Home Dining Out Restaurant Review – The Old Poet’s, Ashover

Restaurant Review – The Old Poet’s, Ashover

Restaurant Review – The Old Poet’s, Ashover
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There are some pubs that claim to be what they’re not, and others who know exactly what they are and are happy being there, sticking to the time honoured script.

Kim Beresford, owner of ‘The Old Poets Corner ‘Ashover for the past fifteen years, explained very clearly to me “We are first and foremost a traditional country pub renowned for our beers and rustic pub food”.  No pretence here and that’s such a relief as at least I wouldn’t get a huge plate with just a dash of food posing ostentatiously in the middle.

Having said that, since our last visit fourteen months ago a lot has changed at ‘The Old Poets Corner’, which is indicative of an industry where people move around, but at least Kim is still there overseeing a new era in this lovely old pub’s history.  Approaching Ashover on a chilly November evening the heart beckons to be warmed as the welcoming lights guide us in. Very soon we were seated near the huge log fire, sipping on our beers, perusing the new winter menu.

With new Manager Diane Wood and new Chef Jack Parkes now established, it was interesting to see that the menu still featured traditional pub food and hadn’t gone all ‘arty’! The market for good, old fashioned pub food, efficiently served in hearty portions is still very popular, in fact, over the last six months more than one pub and restaurant owner has told me that fine dining has taken a little dip with more people favouring going out more often but spending less each time, thereby making their budget go further.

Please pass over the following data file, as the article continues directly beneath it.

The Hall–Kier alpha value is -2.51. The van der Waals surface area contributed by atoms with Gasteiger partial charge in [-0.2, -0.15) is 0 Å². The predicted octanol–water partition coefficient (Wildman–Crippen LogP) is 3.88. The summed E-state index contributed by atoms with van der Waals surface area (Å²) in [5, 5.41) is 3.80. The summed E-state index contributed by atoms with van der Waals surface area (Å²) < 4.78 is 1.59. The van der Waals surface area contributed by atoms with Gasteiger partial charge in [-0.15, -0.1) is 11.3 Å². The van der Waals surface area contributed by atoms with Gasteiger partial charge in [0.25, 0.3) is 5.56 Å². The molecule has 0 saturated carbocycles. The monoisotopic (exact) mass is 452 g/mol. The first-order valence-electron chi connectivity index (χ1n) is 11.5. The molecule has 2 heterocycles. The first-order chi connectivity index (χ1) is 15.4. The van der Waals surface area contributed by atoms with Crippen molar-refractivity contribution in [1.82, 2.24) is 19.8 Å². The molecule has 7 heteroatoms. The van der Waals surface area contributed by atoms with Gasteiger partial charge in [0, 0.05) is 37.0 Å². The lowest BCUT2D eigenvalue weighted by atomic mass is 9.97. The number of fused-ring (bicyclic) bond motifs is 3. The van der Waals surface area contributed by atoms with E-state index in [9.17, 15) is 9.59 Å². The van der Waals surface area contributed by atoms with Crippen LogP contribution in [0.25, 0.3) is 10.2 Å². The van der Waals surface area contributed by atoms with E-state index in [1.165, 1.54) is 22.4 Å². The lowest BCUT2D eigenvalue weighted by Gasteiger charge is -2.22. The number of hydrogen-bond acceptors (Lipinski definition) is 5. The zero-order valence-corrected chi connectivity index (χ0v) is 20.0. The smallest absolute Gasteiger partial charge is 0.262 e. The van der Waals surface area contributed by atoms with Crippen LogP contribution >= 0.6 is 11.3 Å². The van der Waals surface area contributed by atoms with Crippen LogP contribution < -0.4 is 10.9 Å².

That puts the pressure on pubs then to do ‘pub food’ really well.  Having a reduced choice on the menu is a huge benefit to the diner ensuring that food is freshly cooked. And that’s where Kim and his team at ‘The Old Poets Corner’ will be on a winner. My creamy garlic mushrooms served on toasted sour dough bread were very creamy and a generous portion. The pint of whitebait chosen by my companions was delicious, crispy in a scattering of breadcrumbs, sharpened with lemon and dipped in to a pot of dressing they were the perfect ‘sociable starter’.

I followed with their ‘Famous Old Poets Meat and Potato Pie’.  I was interested to see the new chefs’ way of doing this pub favourite as I had it a year ago. Would it be as good? Yes, it was, but if I’m honest there wasn’t as much pie as last time. Is that me being greedy and wanting a huge slab? Maybe. I mentioned that to Kim who immediately responded “I’m currently looking at that, it does need a little tweaking”, and that’s the beauty of the owner having total oversight. Of course, Kim was the original chef at ‘The Old Poets’ when he first bought it, so the present chef has to impress him too you see! Whilst I was busy eating and drinking Dave was tucking into his “Beef stew and herby dumplings” main and copious pints of ale. (I think he managed to sample most of the Ashover brewery beers on sale).

For me the jam sponge pudding was absolutely delicious and came with lashings of custard, and the rest of our group couldn’t resist the freshly made Bakewell tart. All in all, a hearty meal. Everyone concerned agreed that it was a great night enjoyed in the special atmosphere of an old country pub, with rustic pub food as it should be. What more could we ask for?

Later in the evening was ‘Open Mic night’ and some old country folk music could be heard wafting through the air from the opposite room. So, log fire, traditional live music, rustic food, real ale and great friendly service, all at prices that won’t break the bank, absolutely fantastic!

Our thanks to Kim and the team for making us so welcome. GP

In January (25-26) they will have their customary Burns Night event where George Cockburn and Sons (Scotlands first champion haggis makers) Haggis will once again grace the menu. It’s a night for wearing tartan too, and booking in is essential. Call 01246 590888

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